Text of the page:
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By Tawanda W. Johnson and Julie Davis | December 7, 2023
Credit: Katherine Welles - stock.adobe.com
Florida passed some of the first laws targeting DEI initiatives in public colleges and universities.
In the last two years, dozens of state governments have proposed legislation to limit or ban diversity, equity, and inclusion (DEI) programs and policies in public colleges, universities, and other institutions. Many in physics have expressed alarm, concerned these bills could harm research, teaching, and diversity in the field.
“Most people are not sure what to do,” said Katheryn Russell-Brown, a law professor at the University of Florida, located in a state that has passed some of the first and most extreme anti-DEI laws.
To help members navigate these changes, APS, the American Association of Physics Teachers, and the National Society of Black Physicists sponsored two webinars on the topic — one on laws in Florida, led by Russell-Brown, and one on national legislation, led by Jeremy C. Young, program director of Freedom to Learn at PEN America, the professional society for writers.
One of the big takeaways: Most DEI work can continue.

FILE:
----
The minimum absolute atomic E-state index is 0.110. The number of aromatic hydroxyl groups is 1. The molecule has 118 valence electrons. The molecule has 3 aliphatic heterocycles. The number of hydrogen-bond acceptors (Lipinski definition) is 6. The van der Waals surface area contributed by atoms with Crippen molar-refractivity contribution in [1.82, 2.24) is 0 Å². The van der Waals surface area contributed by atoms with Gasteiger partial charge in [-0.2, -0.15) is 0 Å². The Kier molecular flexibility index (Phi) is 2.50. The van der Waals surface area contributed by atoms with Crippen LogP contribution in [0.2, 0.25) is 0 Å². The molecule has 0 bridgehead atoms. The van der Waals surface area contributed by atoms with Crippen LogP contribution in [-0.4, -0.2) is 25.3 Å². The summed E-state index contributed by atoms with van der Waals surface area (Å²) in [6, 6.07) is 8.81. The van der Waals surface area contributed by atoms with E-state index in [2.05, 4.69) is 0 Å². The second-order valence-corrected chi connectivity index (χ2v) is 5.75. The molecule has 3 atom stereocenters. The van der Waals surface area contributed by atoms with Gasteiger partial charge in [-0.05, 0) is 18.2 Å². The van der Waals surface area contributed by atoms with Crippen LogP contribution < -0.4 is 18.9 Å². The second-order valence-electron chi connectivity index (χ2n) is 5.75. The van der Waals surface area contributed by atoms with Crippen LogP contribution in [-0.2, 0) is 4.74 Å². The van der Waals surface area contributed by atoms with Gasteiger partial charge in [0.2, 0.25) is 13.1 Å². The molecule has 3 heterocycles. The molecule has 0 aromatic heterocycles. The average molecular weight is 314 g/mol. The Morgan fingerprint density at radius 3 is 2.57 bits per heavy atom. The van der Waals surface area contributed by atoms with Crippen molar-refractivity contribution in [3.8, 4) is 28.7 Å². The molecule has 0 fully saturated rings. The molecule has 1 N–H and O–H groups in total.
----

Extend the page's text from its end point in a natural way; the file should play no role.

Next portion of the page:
“Can you achieve the same programmatic goals you had before the passage of SB 266?” asked Russell-Brown, referring to a Florida anti-DEI law that took effect in July. “I would say that the answer is yes, but it will require some different strategies.”
Colleges in Florida are far from alone in grappling with these laws. Since January 2021, there have been 99 proposed anti-DEI bills in 33 states, 12 of which have passed in nine states, said Young. These bills could shape higher education curricula, teacher training, and beyond.
Young noted that many of these laws are often vague and difficult to administer — by design. “The vagueness is the point,” he said. The laws are rarely enforced; rather, they’re “designed to cause you to self-enforce, rather than to follow the direction of the law.”
Both experts offered advice on how members can work with their institutions and advocate for change.
Russell-Brown recommended that educators present program ideas in writing to department leadership, to ensure “that your intentions aren’t misunderstood” and that programs comply with SB 266. She also suggested that educators use existing programs at their institutions as models, and keep colleagues informed of their plans.
Young advised educators to avoid over-compliance. “Don’t do the censors’ work for them,” he said. “Wait for someone to actually tell you something is banned before you act as though it’s banned.” Members of the public can also help by speaking up, if possible, Young said — by writing op-eds and letters to the editor, for example, and talking with family and friends about the laws.
And importantly, Young says, don’t go it alone. “These laws affect all elements of higher education institutions pretty much equally,” he said. “There is an opportunity here for unprecedented unity and coalition-building.”
Tawanda W. Johnson is the APS Senior Public Relations Manager at APS. Julie Davis is an APS Federal Relations Senior Associate.
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